While working in Africa, I often heard the phrase ‘It takes a whole village to raise a child’, but in this case, I would re-write that as ‘It takes the whole community to raise a school’
Welcome to the second part of our Report on the two Pakati schools, Primary and Secondary. For the purposes of this part, when I refer to Pakati I mean both schools together. In terms of ourselves – Friends of Pakati – we see them as one entity, and whatever we do, it is meant to support both schools where practical. As a reminder of part 1. Here is the link to last week’s blog:
Once more I would like to thank those who have contributed to the discussions about the challenges, including some of our principal supporters such as the two Heads (Mr Chifaka & Mr Mahachi), Lorraine Mapuranga (our representative) and Vari Mayez (from our partner organisation, VaTonatsa Foundation) among others. I will try to come up with an overall plan, made up of the short-term & long-term actions, why they are needed, who is best placed to take on board those actions, and what benefit they would be to the students themselves, the staff who work there, and the community at large whose children are educated there.
The catalyst for this report has to be the meeting between Lorraine & Vari, where they discussed the recent visit to the school by Lorraine a former student at Pakati between 1990 & 1993. She had been to spend some time with relatives & family friends in the area, and decided to see the schools on behalf of Friends of Pakati. I arranged for her to be met & welcomed by both Heads, and she was given a full tour of the schools. She saw how things were, what the staff were trying to do to educate the children, and what challenges they all face. So, what next?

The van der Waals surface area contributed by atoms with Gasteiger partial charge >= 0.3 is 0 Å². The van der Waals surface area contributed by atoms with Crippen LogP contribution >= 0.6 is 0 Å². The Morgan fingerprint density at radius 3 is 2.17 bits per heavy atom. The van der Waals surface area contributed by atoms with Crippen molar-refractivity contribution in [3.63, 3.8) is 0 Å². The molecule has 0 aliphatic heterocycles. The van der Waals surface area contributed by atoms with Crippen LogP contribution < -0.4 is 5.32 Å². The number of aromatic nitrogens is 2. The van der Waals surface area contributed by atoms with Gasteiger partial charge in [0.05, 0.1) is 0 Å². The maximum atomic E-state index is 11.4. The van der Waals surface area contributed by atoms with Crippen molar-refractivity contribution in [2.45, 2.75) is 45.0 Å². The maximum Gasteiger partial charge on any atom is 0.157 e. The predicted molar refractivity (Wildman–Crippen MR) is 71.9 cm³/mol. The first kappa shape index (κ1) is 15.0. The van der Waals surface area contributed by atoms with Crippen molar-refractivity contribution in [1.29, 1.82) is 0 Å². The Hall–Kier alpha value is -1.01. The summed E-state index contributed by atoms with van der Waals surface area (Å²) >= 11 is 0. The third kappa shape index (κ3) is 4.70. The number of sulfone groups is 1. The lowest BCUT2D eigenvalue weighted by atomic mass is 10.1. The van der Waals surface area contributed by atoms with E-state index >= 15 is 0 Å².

How much help do the schools need? Who can best help? Is it all a matter of money? Let me break it down by what I see as the main areas of challenge, and how everything fits in to a bigger picture. Right at the centre of the bigger picture, should be one thing: The Student & the Learning Environment.
Allow me to demonstrate what I am talking about:
So, from the above diagram, it gives a clear picture of what can affect the student and his/her ability to learn. It also allows us to look & see who can help with which part(s).
For Pakati schools, like many others in Zimbabwe, the Government recruits & trains the Head and the Teachers, and sets the Curriculum, including guidance on how to deliver it. Much of the remainder – the internal & external environment of the school & its facilities – will come from elsewhere, usually the local community itself via school fees, and practical help where appropriate.
Organisations like Friends of Pakati & VaTonatsa Foundation are charitable organisations with similar interests in the area, and will usually try to support the schools with necessary items rather than money, i.e. IT equipment (F.o.P.) and Revision Booklets (V.F. & F.o.P. together). We are jointly looking to help with library books and sports equipment where we can.
The parents & local community provide essential support through school fees, and things like redecorating the buildings, or delivering the free porridge drinks donated to all Primary students.
For the charitable organisations, we rely on our ability to raise funds in order to be able to deliver the support we can. The more we raise, the more we can help, particularly on the more expensive items such as IT & sports equipment, plus things like repairs/replacement for the power supply. It is a serious question – do we continue to implement our main purpose – delivery of donated IT equipment – or do we use the money raised to restore a good power supply, as without it, the IT doesn’t work, as mentioned in Part 1 of this report.
With more funds, we could also help support the most vulnerable & most disadvantaged children in the community by providing scholarships, uniforms, basic equipment etc., and/or we could spread our support to other local schools in a similar position. Those are certainly the intentions of both organisations as we aim to work ever more closely together, always with the consent of local authorities & the community.